September 30, 2012

The taint of a false confession

Ripple effects bias parties, contaminate "independent" evidence 

Michael Crowe, age 14, falsely confessing to murdering his sister
With the recent tidal wave of scholarly research into false confessions, informed forensic psychologists are by now tuned in to the phenomenon. We know, for example, that they played a role in one out of four DNA exoneration cases. We are aware of their compelling nature, and can cite examples such as the Central Park Jogger case in which they produced profound miscarriages of justice.

But let's take it one step further. What if, once police elicit a false confession from a suspect, it contaminates everything and everyone in touches -- from the prosecutor, the judge, and even the suspect's own attorney all the way to the fingerprint identification and even, perhaps, the DNA match?

That is the troubling thesis raised by Saul Kassin, a pioneer in the psychological study of false confessions, in an article in the current issue of the American Psychologist.
"Corroboration inflation"

Research shows us that such a contaminating effect is plausible. For example:
  • Fingerprint experts who were told the suspect had confessed were more likely to change their opinion and make an incorrect match, as compared with experts who were told the suspect was already in custody at the time of the crime. (1)
  • Polygraph examiners were significantly more likely to opine that an inconclusive chart showed deception when they were told the suspect had confessed. (2)
Bizarre case of multiple false confessions and prosecutions
Such findings may extend to other forensic science that requires subjective judgments, Kassin argues, including comparative analyses of ballistics, hair and fiber, shoeprints, tire tracks, handwriting and even DNA. Although CSI-style TV shows portray such evidence as infallible, a 2009 study by the National Academy of Sciences found widespread errors and bias in the collection and analysis of evidence.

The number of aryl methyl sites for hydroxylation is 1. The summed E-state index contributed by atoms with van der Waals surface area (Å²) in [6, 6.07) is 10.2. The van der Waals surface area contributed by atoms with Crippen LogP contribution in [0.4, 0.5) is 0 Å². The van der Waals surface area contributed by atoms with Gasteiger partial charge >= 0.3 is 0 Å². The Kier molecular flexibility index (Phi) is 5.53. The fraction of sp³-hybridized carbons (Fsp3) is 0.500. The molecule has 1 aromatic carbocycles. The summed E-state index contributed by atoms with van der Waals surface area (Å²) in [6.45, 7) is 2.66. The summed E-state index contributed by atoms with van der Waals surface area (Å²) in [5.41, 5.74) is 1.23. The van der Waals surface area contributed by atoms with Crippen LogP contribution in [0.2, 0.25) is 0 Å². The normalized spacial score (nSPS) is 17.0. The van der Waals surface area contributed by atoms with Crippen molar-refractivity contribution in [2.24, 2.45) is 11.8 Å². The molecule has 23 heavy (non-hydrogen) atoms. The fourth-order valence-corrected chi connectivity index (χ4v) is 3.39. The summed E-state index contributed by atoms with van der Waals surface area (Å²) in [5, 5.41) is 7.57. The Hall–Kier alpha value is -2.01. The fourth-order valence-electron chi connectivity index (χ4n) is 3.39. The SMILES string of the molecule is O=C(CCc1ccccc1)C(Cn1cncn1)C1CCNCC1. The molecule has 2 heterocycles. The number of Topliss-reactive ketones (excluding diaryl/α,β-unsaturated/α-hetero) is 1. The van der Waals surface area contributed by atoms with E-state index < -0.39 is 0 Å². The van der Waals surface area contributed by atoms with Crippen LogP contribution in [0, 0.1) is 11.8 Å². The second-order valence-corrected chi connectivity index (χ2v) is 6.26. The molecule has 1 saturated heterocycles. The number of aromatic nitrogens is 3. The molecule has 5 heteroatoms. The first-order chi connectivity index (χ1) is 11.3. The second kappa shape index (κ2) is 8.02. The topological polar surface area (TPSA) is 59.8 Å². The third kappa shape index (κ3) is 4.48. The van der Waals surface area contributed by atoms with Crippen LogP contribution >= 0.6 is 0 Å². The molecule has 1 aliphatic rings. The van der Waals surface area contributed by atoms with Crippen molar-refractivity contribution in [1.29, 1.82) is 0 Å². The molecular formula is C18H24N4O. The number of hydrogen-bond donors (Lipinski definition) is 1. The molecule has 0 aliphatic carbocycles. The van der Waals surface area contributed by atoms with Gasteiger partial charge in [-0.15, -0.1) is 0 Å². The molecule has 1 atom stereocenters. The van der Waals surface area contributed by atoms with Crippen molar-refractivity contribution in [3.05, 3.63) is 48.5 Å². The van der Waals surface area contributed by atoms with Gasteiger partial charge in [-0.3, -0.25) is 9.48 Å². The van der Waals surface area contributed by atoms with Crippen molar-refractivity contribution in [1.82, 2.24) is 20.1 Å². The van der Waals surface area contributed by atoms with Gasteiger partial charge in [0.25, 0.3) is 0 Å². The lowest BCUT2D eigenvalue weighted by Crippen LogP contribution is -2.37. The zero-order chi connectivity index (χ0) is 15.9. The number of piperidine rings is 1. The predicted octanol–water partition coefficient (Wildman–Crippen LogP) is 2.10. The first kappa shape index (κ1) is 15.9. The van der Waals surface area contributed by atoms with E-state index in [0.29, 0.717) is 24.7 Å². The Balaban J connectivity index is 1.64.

That's not to mention egregious cases of intentional fraud in forensic laboratories that pop up with alarming regularity, such as a case in Boston, Massachusetts currently garnering headlines. There, a lab worker with allegedly bogus credentials as a chemist intentionally fabricated positive drug test results. Over a 9-year period, Annie Dookhan tested an estimated 60,000 drug samples confiscated from about 34,000 criminal defendants. Dookhan reportedly admitted writing reports listing samples as positive for illicit drugs even though she had never tested them; sometimes, "if a sample tested negative, she would take known cocaine from another sample and add it to the negative sample to make it test positive for cocaine," according to the Huffington Post's account. Dookhan has been arrested and the lab is temporarily shuttered.

Kassin points to an archival study conducted by he and two colleagues which found that, in DNA exoneration cases, false confessions were often accompanied by other errors, including improper forensic science, mistaken eyewitness identifications and/or the testimony of dishonest informants. Importantly, the confession preceded the other case errors in two-thirds of cases, suggesting it may have had a corrupting influence.

Such findings suggest that the legal system's longstanding assumption that independent sources of evidence provide confirmation of a suspect’s guilt may be wrong. Rather, Kassin writes, "confessions can spawn other incriminating evidence, creating an illusion of corroboration":
Amanda Knox, wrongly convicted in Italy
"Supported by 100-plus years of basic psychology and the research reviewed herein, confession-induced corroboration inflation challenges a core premise in law. Both pretrial corroboration requirements and a harmless error analysis on appeal rest on the assumption that the corroborating evidence on record is nonredundant and independent of the confession. It now appears that this assumption is often incorrect, that the other evidence may be tainted by confession, and that the appearances of corroboration at pretrial and the sufficiency of evidence on appeal may be more illusory than real."